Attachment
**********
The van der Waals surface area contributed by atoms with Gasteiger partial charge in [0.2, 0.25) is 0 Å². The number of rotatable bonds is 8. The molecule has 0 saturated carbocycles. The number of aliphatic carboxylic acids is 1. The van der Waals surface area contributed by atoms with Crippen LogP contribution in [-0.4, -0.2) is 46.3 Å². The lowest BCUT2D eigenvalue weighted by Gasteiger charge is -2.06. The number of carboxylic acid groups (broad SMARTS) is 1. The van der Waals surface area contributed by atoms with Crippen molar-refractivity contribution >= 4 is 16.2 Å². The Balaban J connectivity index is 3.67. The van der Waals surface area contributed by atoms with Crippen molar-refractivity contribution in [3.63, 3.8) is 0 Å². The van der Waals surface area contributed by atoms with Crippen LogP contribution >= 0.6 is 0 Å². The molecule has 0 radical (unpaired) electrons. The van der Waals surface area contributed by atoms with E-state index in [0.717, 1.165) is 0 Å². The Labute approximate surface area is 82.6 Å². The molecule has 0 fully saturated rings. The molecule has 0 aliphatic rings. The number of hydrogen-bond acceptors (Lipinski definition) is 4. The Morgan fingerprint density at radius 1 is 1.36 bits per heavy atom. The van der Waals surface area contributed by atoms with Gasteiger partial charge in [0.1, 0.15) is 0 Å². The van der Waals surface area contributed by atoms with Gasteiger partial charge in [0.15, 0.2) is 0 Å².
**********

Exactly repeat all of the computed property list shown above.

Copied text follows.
The van der Waals surface area contributed by atoms with Gasteiger partial charge in [0.2, 0.25) is 0 Å². The number of rotatable bonds is 8. The molecule has 0 saturated carbocycles. The number of aliphatic carboxylic acids is 1. The van der Waals surface area contributed by atoms with Crippen LogP contribution in [-0.4, -0.2) is 46.3 Å². The lowest BCUT2D eigenvalue weighted by Gasteiger charge is -2.06. The number of carboxylic acid groups (broad SMARTS) is 1. The van der Waals surface area contributed by atoms with Crippen molar-refractivity contribution >= 4 is 16.2 Å². The Balaban J connectivity index is 3.67. The van der Waals surface area contributed by atoms with Crippen molar-refractivity contribution in [3.63, 3.8) is 0 Å². The van der Waals surface area contributed by atoms with Crippen LogP contribution >= 0.6 is 0 Å². The molecule has 0 radical (unpaired) electrons. The van der Waals surface area contributed by atoms with E-state index in [0.717, 1.165) is 0 Å². The Labute approximate surface area is 82.6 Å². The molecule has 0 fully saturated rings. The molecule has 0 aliphatic rings. The number of hydrogen-bond acceptors (Lipinski definition) is 4. The Morgan fingerprint density at radius 1 is 1.36 bits per heavy atom. The van der Waals surface area contributed by atoms with Gasteiger partial charge in [0.1, 0.15) is 0 Å². The van der Waals surface area contributed by atoms with Gasteiger partial charge in [0.15, 0.2) is 0 Å².